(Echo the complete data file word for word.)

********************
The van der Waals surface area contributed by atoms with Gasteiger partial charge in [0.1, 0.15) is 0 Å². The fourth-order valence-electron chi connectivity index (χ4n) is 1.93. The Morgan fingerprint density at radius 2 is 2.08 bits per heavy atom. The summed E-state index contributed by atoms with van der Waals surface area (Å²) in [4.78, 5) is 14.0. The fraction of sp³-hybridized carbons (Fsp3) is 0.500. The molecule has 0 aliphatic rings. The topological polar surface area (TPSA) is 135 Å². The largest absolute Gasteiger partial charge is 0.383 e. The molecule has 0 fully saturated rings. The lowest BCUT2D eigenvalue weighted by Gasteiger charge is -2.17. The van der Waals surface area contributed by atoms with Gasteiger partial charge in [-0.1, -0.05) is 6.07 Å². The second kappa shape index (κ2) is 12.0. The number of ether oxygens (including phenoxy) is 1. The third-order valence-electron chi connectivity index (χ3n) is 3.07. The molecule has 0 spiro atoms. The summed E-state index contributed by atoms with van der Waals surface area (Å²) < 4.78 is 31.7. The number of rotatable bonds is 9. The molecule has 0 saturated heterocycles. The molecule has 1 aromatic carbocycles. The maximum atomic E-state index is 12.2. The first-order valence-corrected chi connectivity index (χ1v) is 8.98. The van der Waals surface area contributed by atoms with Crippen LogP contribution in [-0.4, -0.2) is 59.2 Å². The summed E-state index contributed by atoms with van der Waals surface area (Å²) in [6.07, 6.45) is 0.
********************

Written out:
The van der Waals surface area contributed by atoms with Gasteiger partial charge in [0.1, 0.15) is 0 Å². The fourth-order valence-electron chi connectivity index (χ4n) is 1.93. The Morgan fingerprint density at radius 2 is 2.08 bits per heavy atom. The summed E-state index contributed by atoms with van der Waals surface area (Å²) in [4.78, 5) is 14.0. The fraction of sp³-hybridized carbons (Fsp3) is 0.500. The molecule has 0 aliphatic rings. The topological polar surface area (TPSA) is 135 Å². The largest absolute Gasteiger partial charge is 0.383 e. The molecule has 0 fully saturated rings. The lowest BCUT2D eigenvalue weighted by Gasteiger charge is -2.17. The van der Waals surface area contributed by atoms with Gasteiger partial charge in [-0.1, -0.05) is 6.07 Å². The second kappa shape index (κ2) is 12.0. The number of ether oxygens (including phenoxy) is 1. The third-order valence-electron chi connectivity index (χ3n) is 3.07. The molecule has 0 spiro atoms. The summed E-state index contributed by atoms with van der Waals surface area (Å²) < 4.78 is 31.7. The number of rotatable bonds is 9. The molecule has 0 saturated heterocycles. The molecule has 1 aromatic carbocycles. The maximum atomic E-state index is 12.2. The first-order valence-corrected chi connectivity index (χ1v) is 8.98. The van der Waals surface area contributed by atoms with Crippen LogP contribution in [-0.4, -0.2) is 59.2 Å². The summed E-state index contributed by atoms with van der Waals surface area (Å²) in [6.07, 6.45) is 0.